The question we get most when asked about crank length, is “Will a different crank length affect my power output?” The short answer is “No.” The now fairly famous studies from Jim Martin from the early 2000s determined that maximum power output was no different when using cranks from 145mm to 195mm. During this study they also noted less oxygen consumption with the shorter cranks. The results of this study, as well as the empirical evidence from the thousands of people that have tried a change in crank arm length show that crank arm length should be used as a variable to experiment within your bike fit—no different than playing with different saddle heights or different handlebar positions in order to achieve the optimum balance. We have been advocating for people to not only consider their overall height or leg length when considering crank arm length, but also how they use their bike and any physical limitations or restrictions they might have.

Crank Arm Length: Get Out Of Your Way

Triathletes tend to benefit from a shorter length crank arm more than any other cycling discipline because triathletes spend hours and hours in an aero position that forces their hip into deep flexion at the top of the pedal stroke. Triathletes also tend to have fairly tight hip musculature from all the hours of training and not nearly enough time giving their body the TLC it deserves. All muscles have something called a “resting length,” which is essentially the muscle’s start point prior to contracting for maximum muscular force. Muscles also experience tension due to stretching, not unlike a rubber band, that tries to bring the muscle back to its resting length. When the hip joint goes deep into its range of motion at the top of the pedal stroke, the muscle forces due to stretching (known as passive forces) can become significant and actually oppose the driving forces being produced by the other leg (since the cranks are connected), hence robbing an athlete of power (see graph below). In other words, if you go too deep into the upward motion of your pedal stroke, you can actually get in the way of the other leg’s work. By switching to a shorter length crank arm, the cyclist’s hip angle at the top of the pedal stroke is less restricted, thereby reducing the wasted energy created by essentially “fighting yourself.”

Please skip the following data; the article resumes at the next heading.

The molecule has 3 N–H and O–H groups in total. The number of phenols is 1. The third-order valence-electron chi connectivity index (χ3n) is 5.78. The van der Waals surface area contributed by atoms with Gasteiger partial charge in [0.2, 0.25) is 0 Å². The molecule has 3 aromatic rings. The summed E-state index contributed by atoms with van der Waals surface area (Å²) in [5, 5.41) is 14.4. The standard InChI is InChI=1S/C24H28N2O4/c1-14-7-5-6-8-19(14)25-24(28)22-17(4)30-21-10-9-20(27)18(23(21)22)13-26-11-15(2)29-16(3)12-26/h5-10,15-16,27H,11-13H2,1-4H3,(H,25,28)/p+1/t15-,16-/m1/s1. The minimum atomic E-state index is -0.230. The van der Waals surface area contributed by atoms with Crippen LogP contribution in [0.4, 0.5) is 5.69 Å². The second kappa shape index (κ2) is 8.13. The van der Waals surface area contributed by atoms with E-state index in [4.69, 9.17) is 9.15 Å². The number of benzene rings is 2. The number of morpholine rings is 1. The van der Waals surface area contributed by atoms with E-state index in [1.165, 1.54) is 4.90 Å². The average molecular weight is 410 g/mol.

Crank Arm Length: Tri Specific

Triathletes tend to have more than their fair share of hip injuries: imperfect biomechanics and technique, lots of training, and the unfortunate crash or two can really pay a toll on the body. Greg Close, pro triathlete and coach at TriBy3 Performance Coaching in Brooklyn, N.Y. started his triathlon career riding 175mm cranks. After about five years he switched to 170s for some time, and now he’s been on 165mm cranks, thanks to his astute bike fitter’s advice. In 2014 Greg suffered a bad bike crash and has had some lingering injuries to his right hip including a torn labrum and deformed femoral head. Greg explains: “Whenever I rode, I would get a sharp pain at the top of the pedal stroke and some weakness as I started the downstroke. When I ran, I had this constant feeling that my hip was going to pop out of its socket (the labrum helps to keep things together in there).” After finally shortening to 165mm cranks, the majority of Greg’s hip issues are resolved, however he still has to be careful with form and take care of his body. For reference, Greg is 5-foot-11-inches tall, and he is very fast.

Greg Close

Crank Arm Length: Side Effects

Most athletes tend to report an increase in cadence (revolutions per minute) when shortening their crank length and a slowing of cadence when going longer. Some theorize that cyclists tend to pedal with an optimal foot speed, which is not cadence but the actual speed at which the foot moves through the air—this is a big difference, but something that’s tough to get one’s head around. If you assume that this foot speed is the same for an athlete moving their foot around a smaller circle, you can see why cadence might increase when using shorter cranks. Many athletes also note that they have to use slightly different gear combinations when shortening their crank length. That’s not really true either. A bicycle is driven by a series of levers: the crank arm itself is a lever; the front chainring, rear cassette and chain make up a lever; and the rear wheel acting upon the ground is the last lever. The overall system leverage, or put practically, the ability to climb the steepest of hills and power back down them as fast as possible—all at a reasonable cadence—is best described by the gain ratio which accounts for the crank arm length, wheel size, and gear selection.